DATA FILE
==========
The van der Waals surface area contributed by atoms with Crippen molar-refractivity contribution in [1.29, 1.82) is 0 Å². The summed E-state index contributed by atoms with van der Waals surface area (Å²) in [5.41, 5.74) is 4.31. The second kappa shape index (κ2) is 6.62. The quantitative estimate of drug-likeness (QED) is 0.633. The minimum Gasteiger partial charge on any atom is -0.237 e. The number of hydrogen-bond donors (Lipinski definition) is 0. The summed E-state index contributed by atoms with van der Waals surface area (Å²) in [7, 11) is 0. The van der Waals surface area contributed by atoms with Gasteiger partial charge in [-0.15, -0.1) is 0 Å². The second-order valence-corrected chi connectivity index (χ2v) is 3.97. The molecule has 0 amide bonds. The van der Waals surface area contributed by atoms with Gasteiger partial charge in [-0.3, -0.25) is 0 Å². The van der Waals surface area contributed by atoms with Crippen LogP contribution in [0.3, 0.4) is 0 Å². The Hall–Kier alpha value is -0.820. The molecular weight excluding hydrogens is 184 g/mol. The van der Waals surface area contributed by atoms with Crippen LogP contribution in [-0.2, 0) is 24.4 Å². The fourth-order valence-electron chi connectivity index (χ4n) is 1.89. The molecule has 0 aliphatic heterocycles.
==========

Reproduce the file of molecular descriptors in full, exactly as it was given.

The van der Waals surface area contributed by atoms with Crippen molar-refractivity contribution in [1.29, 1.82) is 0 Å². The summed E-state index contributed by atoms with van der Waals surface area (Å²) in [5.41, 5.74) is 4.31. The second kappa shape index (κ2) is 6.62. The quantitative estimate of drug-likeness (QED) is 0.633. The minimum Gasteiger partial charge on any atom is -0.237 e. The number of hydrogen-bond donors (Lipinski definition) is 0. The summed E-state index contributed by atoms with van der Waals surface area (Å²) in [7, 11) is 0. The van der Waals surface area contributed by atoms with Gasteiger partial charge in [-0.15, -0.1) is 0 Å². The second-order valence-corrected chi connectivity index (χ2v) is 3.97. The molecule has 0 amide bonds. The van der Waals surface area contributed by atoms with Gasteiger partial charge in [-0.3, -0.25) is 0 Å². The van der Waals surface area contributed by atoms with Crippen LogP contribution in [0.3, 0.4) is 0 Å². The Hall–Kier alpha value is -0.820. The molecular weight excluding hydrogens is 184 g/mol. The van der Waals surface area contributed by atoms with Crippen LogP contribution in [-0.2, 0) is 24.4 Å². The fourth-order valence-electron chi connectivity index (χ4n) is 1.89. The molecule has 0 aliphatic heterocycles.